# The Letter A without A

Your task is to display the letter "A" alone, without anything else, except any form of trailing newlines if you cannot avoid them, doing so in a program and/or snippet. Code that returns (instead of printing) is allowed.

Both the lowercase and uppercase versions of the letter "A" are acceptable (that is, unicode U+0061 or unicode U+0041. Other character encodings that aren't Unicode are allowed, but either way, the resulting output of your code must be the latin letter "A", and not any lookalikes or homoglyphs)

You must not use any of the below characters in your code, regardless of the character encoding that you pick:

• "A", whether uppercase or lowercase.

• "U", whether lowercase or uppercase.

• X, whether uppercase or lowercase.

• +

• &

• #

• 0

• 1

• 4

• 5

• 6

• 7

• 9

Cheating, loopholes, etc, are not allowed.

Since this is , the shortest solution, in bytes, that follows all the rules, is the winner.

### Validity Checker

This Stack Snippet checks to make sure your code doesn't use the restricted characters. It might not work properly for some character encodings.

var t = prompt("Input your code.");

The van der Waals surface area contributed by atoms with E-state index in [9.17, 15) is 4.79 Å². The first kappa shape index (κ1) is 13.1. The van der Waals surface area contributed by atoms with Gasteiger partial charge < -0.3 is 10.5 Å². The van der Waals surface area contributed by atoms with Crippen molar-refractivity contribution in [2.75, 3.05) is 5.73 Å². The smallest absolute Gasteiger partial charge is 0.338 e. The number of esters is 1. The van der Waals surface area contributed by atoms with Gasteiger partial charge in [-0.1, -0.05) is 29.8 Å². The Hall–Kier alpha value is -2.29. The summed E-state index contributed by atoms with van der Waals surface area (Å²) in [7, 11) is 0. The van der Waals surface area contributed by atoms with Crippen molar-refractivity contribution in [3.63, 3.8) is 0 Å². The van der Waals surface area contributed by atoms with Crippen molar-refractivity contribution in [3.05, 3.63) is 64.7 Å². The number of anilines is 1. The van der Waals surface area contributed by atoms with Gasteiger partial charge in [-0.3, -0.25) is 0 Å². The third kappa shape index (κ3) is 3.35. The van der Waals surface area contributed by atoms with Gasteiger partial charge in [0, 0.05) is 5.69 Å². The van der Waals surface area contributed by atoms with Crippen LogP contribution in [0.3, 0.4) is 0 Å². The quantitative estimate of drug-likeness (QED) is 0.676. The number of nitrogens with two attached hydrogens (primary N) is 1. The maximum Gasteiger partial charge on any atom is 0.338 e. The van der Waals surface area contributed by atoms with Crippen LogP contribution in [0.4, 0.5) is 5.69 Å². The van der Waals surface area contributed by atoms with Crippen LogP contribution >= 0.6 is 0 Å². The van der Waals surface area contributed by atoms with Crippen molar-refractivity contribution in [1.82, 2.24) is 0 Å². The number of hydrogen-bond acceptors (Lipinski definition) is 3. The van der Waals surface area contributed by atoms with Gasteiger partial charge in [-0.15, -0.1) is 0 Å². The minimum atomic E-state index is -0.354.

if (/[AaUuXx+&#0145679]/.test(t)) {
} else {
}

This Stack Snippet that makes sure you don't have a disallowed character is also available on JSFiddle.

• @ColdGolf You seem to be saying "yes" to functions, but functions don't display, they usually return.
– xnor
Aug 19 '16 at 23:06
• Is ending up with a variable that contains just a also good enough ? Aug 19 '16 at 23:17
• That's not what I meant. The supposed code doing a variable assignment would not contain any of the forbidden characters. I'm just trying to understand what is covered by "display by means other than printing". If "return from a function" is OK, what about "assign to a variable" ? Aug 20 '16 at 0:05
• Why those particular characters? Aug 22 '16 at 1:32
• @immibis A for obvious reasons. U for Unicode escape strings (\u0041 is A), X for hex escape strings (\x41), + for Unicode ordinals (U+0041), & for HTML entities, # for I actually don't know, 65 is the decimal ordinal of A, 41 is the hex ordinal of A, 97 is the decimal ordinal of a, and 0 for a few of the previous reasons.
– user45941
Aug 22 '16 at 6:26

## VBA, 12 bytes

?Chr(88-23);

in the VBA Immediate window.

• You could remove ; to make it 11 bytes Aug 20 '16 at 22:03
• @Anastasiya-Romanova秀 ...except the instructions say to avoid a linefeed if you can. Aug 21 '16 at 2:53

# Dyalog APL, 12 bytes

⊃⎕DR/88-8 23

Equivalent to 80 ⎕DR 65

## Labyrinth, 6 5 bytes

833.@

Explanation

833     # push 833 to stack
.   # print modulo 256 as byte
@  # exit

Try it online

Saved 1 byte thanks to Martin Ender.

• Actually making use of that modulo: 833.@ Aug 21 '16 at 12:57
• @MartinEnder: Brilliant! Aug 21 '16 at 17:41

## dc, 4 bytes

833P